In this sense, golf is much more like a race than anything else – a four-day marathon where winning and losing is determined by one's ability to maintain one's pace without trying too hard, all the while having enough reserve to accelerate as needed.
A golfer has to know when to take chances and press forward, and when to hold back and play safe – or to know how to simply mend an open wound in mid-course.
The 141st Open Championship at Royal Lytham St. Anne embodied the essence of championship golf and gave us so much to think about and to absorb.
Pressures of championship golf
Ultimately, no action of one player on the course can influence another player, in the physical sense, but mental pressure is a major part of golf.
Champion golfers past and present have found ways to cope with the pressure.
Traditionally, golfers have two major strategies to deal with pressure: 1) try to ignore others and stick to your game-plan, 2) embrace the challenge directly and react.
By far the most popular strategy among today's sports psychologists is the former. The idea is to forget the people around you and to stick to your game plan.
Many sports psychologists teach golfers to establish routines that help "forget" pressure by filling the player's mind with constructive thoughts, leaving no room for other thoughts that can have a negative effect--thoughts that can be identified as pressure-related.
The player to embody the first strategy the most would be Ben Hogan. Hogan decided his strategy before the round, down to the most minute details, and established a target score to shoot.
More often than not, he would shoot his target score. Very often that target score would be good enough to win. Regardless of the outcome, his goal was to stick to his game-plan and shoot his score. Recent major champions that demonstrate this strategy are Luis Oosthuizen, Padraig Harrington and Jim Furyk.
The second strategy appeals to a certain number of players on the more artistic end of the spectrum. Players like Seve, Mickelson and Bubba come to mind. They basically play the shots they see at any given moment.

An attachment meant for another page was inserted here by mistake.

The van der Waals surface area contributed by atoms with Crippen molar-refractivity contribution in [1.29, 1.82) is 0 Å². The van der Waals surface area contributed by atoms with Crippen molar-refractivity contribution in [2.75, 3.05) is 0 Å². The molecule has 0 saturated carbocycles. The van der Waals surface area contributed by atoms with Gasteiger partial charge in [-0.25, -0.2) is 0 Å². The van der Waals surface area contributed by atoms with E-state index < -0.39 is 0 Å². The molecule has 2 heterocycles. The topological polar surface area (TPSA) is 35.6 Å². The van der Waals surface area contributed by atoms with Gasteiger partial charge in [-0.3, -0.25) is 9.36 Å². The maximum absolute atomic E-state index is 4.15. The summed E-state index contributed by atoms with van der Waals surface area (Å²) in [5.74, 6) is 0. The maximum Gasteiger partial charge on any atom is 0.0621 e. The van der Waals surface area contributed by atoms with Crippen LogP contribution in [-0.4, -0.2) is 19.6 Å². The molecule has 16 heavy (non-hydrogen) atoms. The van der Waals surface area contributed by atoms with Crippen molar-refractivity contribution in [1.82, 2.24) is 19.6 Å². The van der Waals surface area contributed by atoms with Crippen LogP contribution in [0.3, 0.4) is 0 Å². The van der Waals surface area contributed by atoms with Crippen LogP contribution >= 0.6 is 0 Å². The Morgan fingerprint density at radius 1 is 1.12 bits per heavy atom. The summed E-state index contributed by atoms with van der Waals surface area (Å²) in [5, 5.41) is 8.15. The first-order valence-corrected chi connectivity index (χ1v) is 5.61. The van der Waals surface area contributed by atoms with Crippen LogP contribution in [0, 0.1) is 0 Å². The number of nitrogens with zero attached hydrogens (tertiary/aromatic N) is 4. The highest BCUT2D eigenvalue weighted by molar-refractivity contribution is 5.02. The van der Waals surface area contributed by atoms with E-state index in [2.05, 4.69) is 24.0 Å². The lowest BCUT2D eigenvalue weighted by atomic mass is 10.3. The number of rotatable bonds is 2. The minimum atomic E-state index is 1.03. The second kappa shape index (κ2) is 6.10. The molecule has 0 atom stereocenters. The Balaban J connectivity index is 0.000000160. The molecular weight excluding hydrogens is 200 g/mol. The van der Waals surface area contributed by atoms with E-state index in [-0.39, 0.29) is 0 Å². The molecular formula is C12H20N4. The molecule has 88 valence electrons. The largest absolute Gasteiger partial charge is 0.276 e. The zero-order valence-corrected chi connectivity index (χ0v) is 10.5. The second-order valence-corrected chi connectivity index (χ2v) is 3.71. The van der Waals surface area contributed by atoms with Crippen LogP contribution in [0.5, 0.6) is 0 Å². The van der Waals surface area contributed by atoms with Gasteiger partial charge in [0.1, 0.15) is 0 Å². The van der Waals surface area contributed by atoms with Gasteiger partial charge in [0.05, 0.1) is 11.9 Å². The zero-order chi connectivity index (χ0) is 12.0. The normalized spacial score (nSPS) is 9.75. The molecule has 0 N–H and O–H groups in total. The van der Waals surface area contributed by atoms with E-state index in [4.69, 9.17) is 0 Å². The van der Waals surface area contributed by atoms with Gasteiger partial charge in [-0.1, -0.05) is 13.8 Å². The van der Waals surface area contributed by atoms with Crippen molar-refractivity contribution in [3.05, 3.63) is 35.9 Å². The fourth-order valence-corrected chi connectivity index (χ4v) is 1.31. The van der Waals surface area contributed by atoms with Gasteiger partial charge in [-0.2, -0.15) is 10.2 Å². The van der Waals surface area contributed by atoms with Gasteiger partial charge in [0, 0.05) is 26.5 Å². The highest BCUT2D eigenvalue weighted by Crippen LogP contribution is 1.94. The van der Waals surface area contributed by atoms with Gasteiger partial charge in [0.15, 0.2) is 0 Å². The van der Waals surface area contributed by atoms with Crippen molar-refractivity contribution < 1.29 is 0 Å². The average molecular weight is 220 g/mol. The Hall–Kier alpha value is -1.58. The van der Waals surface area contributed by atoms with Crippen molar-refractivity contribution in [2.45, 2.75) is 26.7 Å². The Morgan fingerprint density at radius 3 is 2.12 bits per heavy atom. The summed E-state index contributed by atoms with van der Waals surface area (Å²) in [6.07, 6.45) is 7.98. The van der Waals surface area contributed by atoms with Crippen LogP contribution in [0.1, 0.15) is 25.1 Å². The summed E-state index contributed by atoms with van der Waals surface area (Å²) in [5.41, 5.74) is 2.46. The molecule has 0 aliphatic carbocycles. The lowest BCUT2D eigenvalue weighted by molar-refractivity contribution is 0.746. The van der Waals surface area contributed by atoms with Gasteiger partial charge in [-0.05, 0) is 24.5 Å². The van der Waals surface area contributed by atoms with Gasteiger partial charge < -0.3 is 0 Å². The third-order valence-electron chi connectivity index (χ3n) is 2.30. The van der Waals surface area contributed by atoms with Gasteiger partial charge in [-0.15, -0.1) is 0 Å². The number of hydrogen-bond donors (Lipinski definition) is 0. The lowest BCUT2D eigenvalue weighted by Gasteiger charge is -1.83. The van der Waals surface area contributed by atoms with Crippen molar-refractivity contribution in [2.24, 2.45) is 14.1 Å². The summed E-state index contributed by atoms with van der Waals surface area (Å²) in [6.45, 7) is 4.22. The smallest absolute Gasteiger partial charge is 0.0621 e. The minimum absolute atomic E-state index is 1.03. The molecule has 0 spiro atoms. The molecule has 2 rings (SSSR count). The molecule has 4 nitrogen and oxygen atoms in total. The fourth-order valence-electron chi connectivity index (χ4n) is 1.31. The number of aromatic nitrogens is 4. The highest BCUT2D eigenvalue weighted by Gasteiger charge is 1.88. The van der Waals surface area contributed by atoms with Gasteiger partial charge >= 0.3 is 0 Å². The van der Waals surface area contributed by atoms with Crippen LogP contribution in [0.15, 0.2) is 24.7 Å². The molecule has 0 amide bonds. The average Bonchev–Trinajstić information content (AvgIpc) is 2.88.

They feed off the excitement of pressure-packed situations and often react with amazing shots in seemingly impossible situations.
When these players are on, they seem invincible. They can also be prone to make what appear to be silly mistakes, mistakes that often turn out to be very costly. The key to survival for this kind of players is to live with "no regret."
Some players use a mix of both strategies. Nicklaus is a prime example. He was great at sticking to a game plan. He rarely made mistakes early in a tournament that would take him out of it.
A great strategist, he was almost always in a position to win during the Open Championship weekend. Nicklaus was always aware of what was going around him, ready to respond.
In an interview at the Masters in 2011, Nicklaus said, "Once you play a tournament, you're playing against the golf course, you're playing against yourself and trying to do the best you can. Now at a certain point in the tournament, it becomes a match play event and becomes a match play event against who is on the leaderboard, so you have to know who is there to do what you're going to try to do."
Basically, plot your way into contention and then its game on! This is by far the most complex way of dealing with pressure. You need the discipline to be patient and to be able to stick to a game plan for several days and then have the confidence in oneself to react to situations that might take you out of your comfort zone.
Tiger Woods shows this type of strategy as well. He even took a great deal of criticism this past week for so strictly adhering to a conservative strategy.
It is true that "in the past," Tiger would have tried something spectacular to add pressure. He did not do that at Royal Lytham.
He clearly played thinking that Adam was going to come back to the field some and that no-one within 5 shots was going to make a big move. He probably figured if he could play 1 under or so and finish at -7, he would be looking good. All in all, his strategy wasn't the problem. His game was the problem. Simply his game was not where it needed to be to execute his plan.
When trying to understand which strategy is the best, we must look back to antiquity for the answer. Not all strategies work for all people. Plato taught the principle "know thyself" as one of the fundamental principles to good living.